A short and somewhat chubby third grader tells me, “I want to be an astronaut when I grow up.” His classmate, a very thin and fragile little girl, advises that she wants to be a firefighter. Very often, I ask my classes what they aspire to become in their lives.
Under no circumstances and for no reason will I ever criticize, contradict or minimize these dreams. To begin, I have no right to do so. More importantly, we adults do these children a huge disservice by suggesting that their expectations are unrealistic.
If I think about my own childhood, women either got married or became teachers but rarely both. My dad was forever reminding me and others that I was going away to college to acquire my Mrs. degree.
For fear of sounding as if I am grandstanding for women’s rights, I’m extremely glad that opportunities for women have dramatically improved. Would my life have evolved differently if he had encouraged rather than insulted my intentions? It’s difficult to say. Ultimately, I achieved what I intended, often in the face of gender discrimination.
But I won’t allow my students to ask that type of question of themselves. What characteristics present in third or any other grade are nearly irrelevant. That generalization, however, does not apply to passion.
Passion is an emotion that I seize and explore as thoroughly as possible. We can’t create it but we can identify and champion it. If you want to be a police officer when you grow up, I’m sure that you’ll be able to become one. No matter what and no matter who tells you otherwise, you can be what you want to be.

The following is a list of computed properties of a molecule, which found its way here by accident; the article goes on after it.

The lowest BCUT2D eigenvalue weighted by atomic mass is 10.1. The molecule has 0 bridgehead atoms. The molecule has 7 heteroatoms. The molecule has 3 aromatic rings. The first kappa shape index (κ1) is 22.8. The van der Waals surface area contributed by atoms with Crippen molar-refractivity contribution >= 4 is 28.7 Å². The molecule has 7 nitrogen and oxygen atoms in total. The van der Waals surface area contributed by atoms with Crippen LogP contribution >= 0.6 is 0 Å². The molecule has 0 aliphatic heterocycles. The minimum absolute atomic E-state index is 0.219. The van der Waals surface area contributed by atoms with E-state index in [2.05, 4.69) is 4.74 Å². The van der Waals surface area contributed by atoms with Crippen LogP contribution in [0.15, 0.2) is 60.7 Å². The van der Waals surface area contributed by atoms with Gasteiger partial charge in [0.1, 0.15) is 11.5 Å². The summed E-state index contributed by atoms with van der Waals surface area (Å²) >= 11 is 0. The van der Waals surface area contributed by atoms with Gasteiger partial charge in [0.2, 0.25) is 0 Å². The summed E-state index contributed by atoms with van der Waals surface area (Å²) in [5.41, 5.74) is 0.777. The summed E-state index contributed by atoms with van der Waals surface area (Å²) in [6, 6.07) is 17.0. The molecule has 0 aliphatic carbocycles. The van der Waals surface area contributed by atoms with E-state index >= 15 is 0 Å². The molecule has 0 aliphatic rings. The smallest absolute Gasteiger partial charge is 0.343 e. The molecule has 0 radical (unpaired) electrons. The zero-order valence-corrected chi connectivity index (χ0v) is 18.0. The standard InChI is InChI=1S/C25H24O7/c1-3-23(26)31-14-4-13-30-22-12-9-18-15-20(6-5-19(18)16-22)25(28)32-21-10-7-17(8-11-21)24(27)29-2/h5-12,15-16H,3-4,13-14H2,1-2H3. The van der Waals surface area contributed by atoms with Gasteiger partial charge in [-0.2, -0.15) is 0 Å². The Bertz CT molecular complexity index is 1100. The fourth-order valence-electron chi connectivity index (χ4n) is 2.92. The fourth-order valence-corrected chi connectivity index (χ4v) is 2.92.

It used to be that height, weight, gender and other factors served to prevent us from pursuing various endeavors. Much less of that now exists. But our students may continue to receive negativity from parents, grandparents or classmates.
Many of us can speak literally about the teachers or other adults who had lasting influence on us. My experience suggests that most of this takes the form of enthusiasm and encouragement. We can also learn from those who worked to discourage or insult our aspirations.
Help those who can benefit the most from the help to build dreams. It’s likely that each of us who touch the lives of others have the potential to make profound impacts on them. As I often mention, we will never be able to calculate or measure how much influence our words and actions will have. Shalom.
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